Today’s Interview with a Zinester actually stars two zinesters – Dana and Jake, the creators of Paper Teeth. See what makes them tick:
1. Kindly give us a short description of yourself and the work you do.
We are a couple from the Albany, NY / Adirondack area – Dana and Jake (aka – Maxi P. and Snake). We both attended Sage college for illustration and creative writing. Like most kids fresh out of school, we found ourselves working jobs just to pay the bills. It didn’t take long for us to begin craving something that could provide a lasting and satisfying creative outlet. Fast forward to last winter: [Snake] went on tour with his band for three weeks and upon returning, the two of us decided to embark on a fun project we could do together. Sharing ideas and artwork in this way has brought us even closer and has provided us with a way to expel our daily annoyances, day dreams, etc. in a productive way. We usually leave our zines in coffee shops, music venues or trade them with friends. We never charge money for our zines, it’s all just for fun.
2. How did you get introduced to zines? Were you influenced by anyone?
The interest in zines stems from an interest in things like graphic novels, comics as well as various music scenes. Zines are appealing to both of us because we share the same DIY sensibilities that zines of all genres bolster. After [Snake] returned from tour with his band, he had collected a nice little bundle of zines from across the country. We began making our own, trading with other people we exchanged addresses with and it has simply become a constant in our lives since. The thrill of getting something in the mail or just getting a glimpse into the life of a stranger in the form of a little book has us hooked. We are influenced by the people we trade with!
3. What does it mean to do “feminist zine-making”? Does feminism appear in your work (explicitly or implicitly)?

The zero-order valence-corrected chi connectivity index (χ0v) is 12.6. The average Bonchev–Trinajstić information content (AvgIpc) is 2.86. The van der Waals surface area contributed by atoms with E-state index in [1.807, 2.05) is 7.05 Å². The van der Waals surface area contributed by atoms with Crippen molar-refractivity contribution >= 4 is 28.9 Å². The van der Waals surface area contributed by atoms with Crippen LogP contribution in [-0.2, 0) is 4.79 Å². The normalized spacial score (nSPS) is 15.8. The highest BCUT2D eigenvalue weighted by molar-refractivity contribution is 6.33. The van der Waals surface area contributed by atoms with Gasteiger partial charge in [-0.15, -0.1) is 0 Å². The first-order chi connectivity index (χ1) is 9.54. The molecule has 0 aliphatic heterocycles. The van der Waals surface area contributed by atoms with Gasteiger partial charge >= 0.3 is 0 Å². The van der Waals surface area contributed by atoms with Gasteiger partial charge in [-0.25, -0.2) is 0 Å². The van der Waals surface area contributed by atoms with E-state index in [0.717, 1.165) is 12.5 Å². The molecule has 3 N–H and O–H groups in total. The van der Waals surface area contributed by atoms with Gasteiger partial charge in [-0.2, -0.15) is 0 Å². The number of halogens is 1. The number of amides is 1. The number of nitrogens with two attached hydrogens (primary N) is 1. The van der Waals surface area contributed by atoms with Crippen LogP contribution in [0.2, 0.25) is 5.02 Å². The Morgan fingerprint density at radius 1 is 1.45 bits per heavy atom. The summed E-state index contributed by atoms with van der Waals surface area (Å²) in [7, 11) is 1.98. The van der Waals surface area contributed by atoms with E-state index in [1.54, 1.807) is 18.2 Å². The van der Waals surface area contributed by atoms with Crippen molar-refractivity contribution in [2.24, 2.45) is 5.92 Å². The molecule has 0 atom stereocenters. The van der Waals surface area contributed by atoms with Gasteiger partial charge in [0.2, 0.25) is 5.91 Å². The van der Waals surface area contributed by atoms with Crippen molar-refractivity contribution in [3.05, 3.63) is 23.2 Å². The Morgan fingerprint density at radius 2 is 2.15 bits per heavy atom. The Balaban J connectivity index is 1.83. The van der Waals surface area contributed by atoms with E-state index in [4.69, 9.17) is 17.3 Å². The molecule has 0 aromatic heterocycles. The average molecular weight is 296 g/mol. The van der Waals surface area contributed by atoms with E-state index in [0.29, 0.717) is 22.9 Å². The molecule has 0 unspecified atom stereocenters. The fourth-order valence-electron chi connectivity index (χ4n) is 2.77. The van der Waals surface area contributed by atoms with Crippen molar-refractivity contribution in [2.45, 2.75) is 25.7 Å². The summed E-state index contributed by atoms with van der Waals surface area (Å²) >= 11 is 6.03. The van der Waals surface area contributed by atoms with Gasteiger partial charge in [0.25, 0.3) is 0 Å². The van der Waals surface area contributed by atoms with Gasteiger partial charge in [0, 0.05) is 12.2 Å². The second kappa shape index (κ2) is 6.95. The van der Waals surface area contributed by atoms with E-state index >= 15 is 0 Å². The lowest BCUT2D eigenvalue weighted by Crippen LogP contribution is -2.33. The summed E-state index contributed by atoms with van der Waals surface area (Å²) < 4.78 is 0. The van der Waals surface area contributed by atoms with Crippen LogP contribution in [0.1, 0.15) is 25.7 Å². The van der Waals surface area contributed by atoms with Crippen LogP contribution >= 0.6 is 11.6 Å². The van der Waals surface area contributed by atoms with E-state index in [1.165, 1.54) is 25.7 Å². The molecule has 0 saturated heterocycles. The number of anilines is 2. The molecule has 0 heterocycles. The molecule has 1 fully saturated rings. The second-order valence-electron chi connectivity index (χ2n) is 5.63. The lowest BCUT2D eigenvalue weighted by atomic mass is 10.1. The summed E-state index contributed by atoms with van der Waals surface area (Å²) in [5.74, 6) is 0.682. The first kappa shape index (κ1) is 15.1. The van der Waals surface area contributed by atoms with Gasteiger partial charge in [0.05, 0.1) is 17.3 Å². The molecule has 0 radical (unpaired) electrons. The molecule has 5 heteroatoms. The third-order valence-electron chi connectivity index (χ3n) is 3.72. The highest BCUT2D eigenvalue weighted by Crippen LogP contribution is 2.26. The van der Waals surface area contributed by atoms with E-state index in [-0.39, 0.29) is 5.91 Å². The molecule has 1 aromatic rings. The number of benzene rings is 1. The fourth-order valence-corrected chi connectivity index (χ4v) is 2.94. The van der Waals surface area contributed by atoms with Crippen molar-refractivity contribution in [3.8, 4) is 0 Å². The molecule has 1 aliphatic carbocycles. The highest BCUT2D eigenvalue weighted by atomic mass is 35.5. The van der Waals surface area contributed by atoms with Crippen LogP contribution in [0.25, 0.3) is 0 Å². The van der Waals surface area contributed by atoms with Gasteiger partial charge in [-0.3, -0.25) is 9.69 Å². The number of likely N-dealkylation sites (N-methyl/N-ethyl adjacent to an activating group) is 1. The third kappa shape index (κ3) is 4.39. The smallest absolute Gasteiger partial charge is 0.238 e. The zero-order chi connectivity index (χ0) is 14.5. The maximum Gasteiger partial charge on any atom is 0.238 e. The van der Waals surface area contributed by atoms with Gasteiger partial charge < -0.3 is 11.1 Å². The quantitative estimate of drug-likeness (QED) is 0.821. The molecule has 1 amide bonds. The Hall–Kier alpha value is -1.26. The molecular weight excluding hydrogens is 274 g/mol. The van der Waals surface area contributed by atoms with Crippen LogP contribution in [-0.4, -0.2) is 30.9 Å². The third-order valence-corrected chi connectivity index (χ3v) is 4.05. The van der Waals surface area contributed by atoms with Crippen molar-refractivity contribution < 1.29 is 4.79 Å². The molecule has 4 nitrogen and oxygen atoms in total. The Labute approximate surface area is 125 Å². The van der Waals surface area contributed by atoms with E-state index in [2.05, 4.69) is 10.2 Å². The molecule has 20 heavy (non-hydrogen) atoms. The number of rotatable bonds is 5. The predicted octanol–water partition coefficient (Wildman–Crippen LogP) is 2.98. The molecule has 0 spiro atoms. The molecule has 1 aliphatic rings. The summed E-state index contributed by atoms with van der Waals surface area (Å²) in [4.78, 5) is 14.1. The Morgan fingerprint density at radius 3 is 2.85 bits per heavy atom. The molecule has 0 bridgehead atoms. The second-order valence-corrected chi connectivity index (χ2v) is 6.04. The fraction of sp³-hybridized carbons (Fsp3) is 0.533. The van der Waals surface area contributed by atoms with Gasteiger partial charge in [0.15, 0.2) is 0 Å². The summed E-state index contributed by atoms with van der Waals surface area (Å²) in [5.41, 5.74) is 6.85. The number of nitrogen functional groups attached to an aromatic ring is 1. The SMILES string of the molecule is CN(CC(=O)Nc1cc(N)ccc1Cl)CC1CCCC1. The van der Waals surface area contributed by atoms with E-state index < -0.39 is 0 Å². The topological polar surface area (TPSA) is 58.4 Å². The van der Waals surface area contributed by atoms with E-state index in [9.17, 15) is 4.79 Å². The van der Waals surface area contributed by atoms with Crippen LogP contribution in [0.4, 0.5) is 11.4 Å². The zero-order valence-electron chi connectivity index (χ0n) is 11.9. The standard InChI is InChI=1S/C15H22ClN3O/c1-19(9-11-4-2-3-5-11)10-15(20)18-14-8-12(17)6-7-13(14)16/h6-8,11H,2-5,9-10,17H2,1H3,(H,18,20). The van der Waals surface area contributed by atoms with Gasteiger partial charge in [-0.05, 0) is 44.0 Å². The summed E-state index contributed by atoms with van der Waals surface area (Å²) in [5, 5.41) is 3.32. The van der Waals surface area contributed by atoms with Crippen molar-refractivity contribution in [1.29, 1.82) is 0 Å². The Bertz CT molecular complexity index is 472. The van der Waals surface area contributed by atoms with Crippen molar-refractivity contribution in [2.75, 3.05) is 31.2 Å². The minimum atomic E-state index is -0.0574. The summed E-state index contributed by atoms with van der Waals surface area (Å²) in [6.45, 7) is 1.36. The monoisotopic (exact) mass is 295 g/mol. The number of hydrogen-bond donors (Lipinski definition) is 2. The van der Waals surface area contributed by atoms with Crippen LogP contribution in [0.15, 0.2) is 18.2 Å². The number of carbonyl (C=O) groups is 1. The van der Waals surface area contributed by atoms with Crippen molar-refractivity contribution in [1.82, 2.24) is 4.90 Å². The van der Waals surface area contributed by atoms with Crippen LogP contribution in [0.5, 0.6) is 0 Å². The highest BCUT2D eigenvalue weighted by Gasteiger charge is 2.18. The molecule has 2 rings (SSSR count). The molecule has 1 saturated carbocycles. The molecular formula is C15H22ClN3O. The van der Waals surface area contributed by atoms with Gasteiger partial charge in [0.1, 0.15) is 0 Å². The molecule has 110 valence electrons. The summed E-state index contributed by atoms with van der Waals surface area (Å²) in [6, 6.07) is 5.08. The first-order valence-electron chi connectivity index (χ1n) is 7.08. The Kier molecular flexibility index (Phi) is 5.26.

Some of the pieces we do run the gamut of satirical and subtle to in-your-face “fuck the patriarchy” stuff. Above all else, we strive to always emphasize the idea of equality no matter what. It’s important that we keep doing this work, no matter how small or insignificant it seems. Those who have the privilege to speak out and spread ideas must continue to do so in a creative and easily accessible way in order to allow powerful ideas to live on.
4. What is your favorite zine or piece of mail art? Do you like any specific style/part of a zine?
Since we don’t really have a specific “topic” for our zines (it’s more or less a collection of random drawings and poems) its interesting to see when someone can create a zine dedicated to a very specific idea or interest. It would be difficult for either one of us to pick a favorite style. We have friends who create zines that read like a diary and prove to be both hilarious and heart-wrenching. We also have friends who make silly doodles that are just so precious to us in their simplicity. They’re all special to us!
5. If you could sum up your zinester life in a kitchen appliance, what appliance would it be?
A whisk or a pair of beaters, perhaps. Our method is to just throw a bunch of stuff together and put it through the copier and see what comes out the other end. No rules, man. No rules. Just chaos.